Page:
Charles Briscoe, who has represented NBA players, was arrested Thursday morning in Katy, Texas, on felony charges stemming from an alleged scheme to defraud pro basketball players.
Briscoe is accused of duping one player into transferring $7 million as a supposed payment to become the “full owner” of a pro women’s basketball team. None of the money went to a purchase, and the player never became the owner. Briscoe, 35, is also accused of forging the signatures of another player and the player’s mother on a player contract as a ruse to dupe yet another player into loaning him $1 million.
The agent was charged with one count of conspiracy to commit wire fraud and one count of wire fraud. Both carry maximum prison sentences of 20 years. He was also charged with aggravated identity theft, which carries a mandatory prison term of two years.
The charges were revealed by U.S. Attorney Damian Williams of the Southern District of New York through the unsealing of an indictment dated March 13 and filed in SDNY. No players’ names are mentioned, with players instead described as “Athlete-1,” “Athlete-2,” etc.
Briscoe is accused of conspiring with three other defendants: investment advisor Darryl Cohen, financial planner Brian Gilder and an intermediary named Calvin Darden Jr. All four face felony charges.
Briscoe is not currently listed by the National Basketball Players’ Association as an active agent. According to published news stories, Briscoe has represented such NBA players as Dwight Howard, Michael Beasley and Chris Duarte. However, there are disputes about Briscoe’s client list and according to RealGM.com player profiles, Howard, Beasley and Duarte are all represented by other agents. Last year Continuum Capital sued Briscoe for alleged false representations concerning his purported—and disputed—work for Howard.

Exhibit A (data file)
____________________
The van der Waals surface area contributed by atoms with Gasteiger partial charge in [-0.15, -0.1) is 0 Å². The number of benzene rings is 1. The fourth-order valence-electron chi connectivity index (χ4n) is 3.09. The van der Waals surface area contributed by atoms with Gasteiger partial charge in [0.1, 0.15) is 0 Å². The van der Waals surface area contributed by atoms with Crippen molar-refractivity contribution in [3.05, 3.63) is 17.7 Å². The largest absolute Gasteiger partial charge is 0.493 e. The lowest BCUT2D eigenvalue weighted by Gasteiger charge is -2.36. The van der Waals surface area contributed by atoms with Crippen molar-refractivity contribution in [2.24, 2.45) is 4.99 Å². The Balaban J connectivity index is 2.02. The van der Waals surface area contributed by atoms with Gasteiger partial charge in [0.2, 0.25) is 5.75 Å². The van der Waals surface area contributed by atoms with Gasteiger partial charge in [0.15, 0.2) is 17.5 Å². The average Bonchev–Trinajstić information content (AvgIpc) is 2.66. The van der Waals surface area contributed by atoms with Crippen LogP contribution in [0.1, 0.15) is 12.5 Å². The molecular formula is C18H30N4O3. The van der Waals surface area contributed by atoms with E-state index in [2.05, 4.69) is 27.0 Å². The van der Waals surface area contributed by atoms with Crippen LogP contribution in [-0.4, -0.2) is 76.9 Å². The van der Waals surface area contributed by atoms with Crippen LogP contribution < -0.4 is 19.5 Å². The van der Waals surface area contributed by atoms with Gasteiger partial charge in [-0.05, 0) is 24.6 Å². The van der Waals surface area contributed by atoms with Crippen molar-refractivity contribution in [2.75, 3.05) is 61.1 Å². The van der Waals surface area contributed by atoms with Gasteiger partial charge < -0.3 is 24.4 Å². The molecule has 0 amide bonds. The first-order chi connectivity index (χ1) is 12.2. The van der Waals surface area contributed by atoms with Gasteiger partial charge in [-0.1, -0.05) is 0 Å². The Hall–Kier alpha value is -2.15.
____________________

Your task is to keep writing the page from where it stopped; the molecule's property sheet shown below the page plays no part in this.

The indictment says that in spring 2020, a player identified as “Athlete-5” discussed interest in buying a women’s basketball team with Briscoe. However, because Athlete-5 was an active player and barred from becoming an owner, Athlete-5 could not buy a team.
Instead, Athlete-5 was directed to fund a company controlled by a relative of Darden. The company is portrayed as a scheme wherein Athlete-5 was falsely led to believe the company featured a board that included “several prominent individuals in sports, entertainment and corporate America.”
Briscoe is also accused of convincing Athlete-2 that Briscoe had signed “a highly touted athlete preparing for a professional basketball draft [Athlete-6].” This was also untrue. Briscoe allegedly forged the signatures of Athlete-6 and Athlete-6’s mother on a player contract, which Briscoe then sent to Athlete-2. Briscoe used that assurance to persuade Athlete-2 to transfer $1 million to Briscoe as a supposed “loan” to Athlete-6 while this athlete prepared for the draft.
Separately on Thursday, the Securities and Exchange Commission charged Cohen with misappropriating more than $1 million from three current and former NBA players from 2017 to 2020. As depicted by the SEC, Cohen used funds to “support his son’s amateur basketball program” and for a home gym, among other unauthorized purposes.
If these cases advance towards trials, the players’ identities could become known as they would be key witnesses and victims.